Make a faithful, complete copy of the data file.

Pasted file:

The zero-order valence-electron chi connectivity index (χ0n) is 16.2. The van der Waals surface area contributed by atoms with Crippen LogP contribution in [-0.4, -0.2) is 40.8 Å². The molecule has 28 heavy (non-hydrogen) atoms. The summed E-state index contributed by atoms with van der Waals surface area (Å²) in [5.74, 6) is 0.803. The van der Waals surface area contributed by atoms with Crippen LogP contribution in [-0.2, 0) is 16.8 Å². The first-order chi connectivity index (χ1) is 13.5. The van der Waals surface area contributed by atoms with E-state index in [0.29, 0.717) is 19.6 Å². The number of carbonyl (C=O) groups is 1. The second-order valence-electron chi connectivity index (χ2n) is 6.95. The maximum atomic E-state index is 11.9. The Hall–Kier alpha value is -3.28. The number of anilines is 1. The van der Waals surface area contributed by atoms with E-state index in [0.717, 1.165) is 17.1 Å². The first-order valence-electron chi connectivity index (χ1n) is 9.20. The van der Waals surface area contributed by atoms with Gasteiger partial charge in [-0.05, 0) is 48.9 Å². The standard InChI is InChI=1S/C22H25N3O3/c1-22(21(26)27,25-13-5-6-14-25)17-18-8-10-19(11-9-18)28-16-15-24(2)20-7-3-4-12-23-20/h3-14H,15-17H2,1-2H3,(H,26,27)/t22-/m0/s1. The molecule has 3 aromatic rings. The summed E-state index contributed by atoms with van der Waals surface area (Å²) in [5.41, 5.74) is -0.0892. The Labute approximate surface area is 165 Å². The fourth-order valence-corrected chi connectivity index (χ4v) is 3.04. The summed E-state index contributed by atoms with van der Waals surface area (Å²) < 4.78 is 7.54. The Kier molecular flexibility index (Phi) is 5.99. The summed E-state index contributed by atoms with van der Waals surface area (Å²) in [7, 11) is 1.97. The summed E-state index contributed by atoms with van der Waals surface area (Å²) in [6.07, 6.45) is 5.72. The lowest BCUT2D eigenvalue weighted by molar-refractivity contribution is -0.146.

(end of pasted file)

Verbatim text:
The zero-order valence-electron chi connectivity index (χ0n) is 16.2. The van der Waals surface area contributed by atoms with Crippen LogP contribution in [-0.4, -0.2) is 40.8 Å². The molecule has 28 heavy (non-hydrogen) atoms. The summed E-state index contributed by atoms with van der Waals surface area (Å²) in [5.74, 6) is 0.803. The van der Waals surface area contributed by atoms with Crippen LogP contribution in [-0.2, 0) is 16.8 Å². The first-order chi connectivity index (χ1) is 13.5. The van der Waals surface area contributed by atoms with E-state index in [0.29, 0.717) is 19.6 Å². The number of carbonyl (C=O) groups is 1. The second-order valence-electron chi connectivity index (χ2n) is 6.95. The maximum atomic E-state index is 11.9. The Hall–Kier alpha value is -3.28. The number of anilines is 1. The van der Waals surface area contributed by atoms with E-state index in [0.717, 1.165) is 17.1 Å². The first-order valence-electron chi connectivity index (χ1n) is 9.20. The van der Waals surface area contributed by atoms with Gasteiger partial charge in [-0.05, 0) is 48.9 Å². The standard InChI is InChI=1S/C22H25N3O3/c1-22(21(26)27,25-13-5-6-14-25)17-18-8-10-19(11-9-18)28-16-15-24(2)20-7-3-4-12-23-20/h3-14H,15-17H2,1-2H3,(H,26,27)/t22-/m0/s1. The molecule has 3 aromatic rings. The summed E-state index contributed by atoms with van der Waals surface area (Å²) in [5.41, 5.74) is -0.0892. The Labute approximate surface area is 165 Å². The fourth-order valence-corrected chi connectivity index (χ4v) is 3.04. The summed E-state index contributed by atoms with van der Waals surface area (Å²) < 4.78 is 7.54. The Kier molecular flexibility index (Phi) is 5.99. The summed E-state index contributed by atoms with van der Waals surface area (Å²) in [7, 11) is 1.97. The summed E-state index contributed by atoms with van der Waals surface area (Å²) in [6.07, 6.45) is 5.72. The lowest BCUT2D eigenvalue weighted by molar-refractivity contribution is -0.146.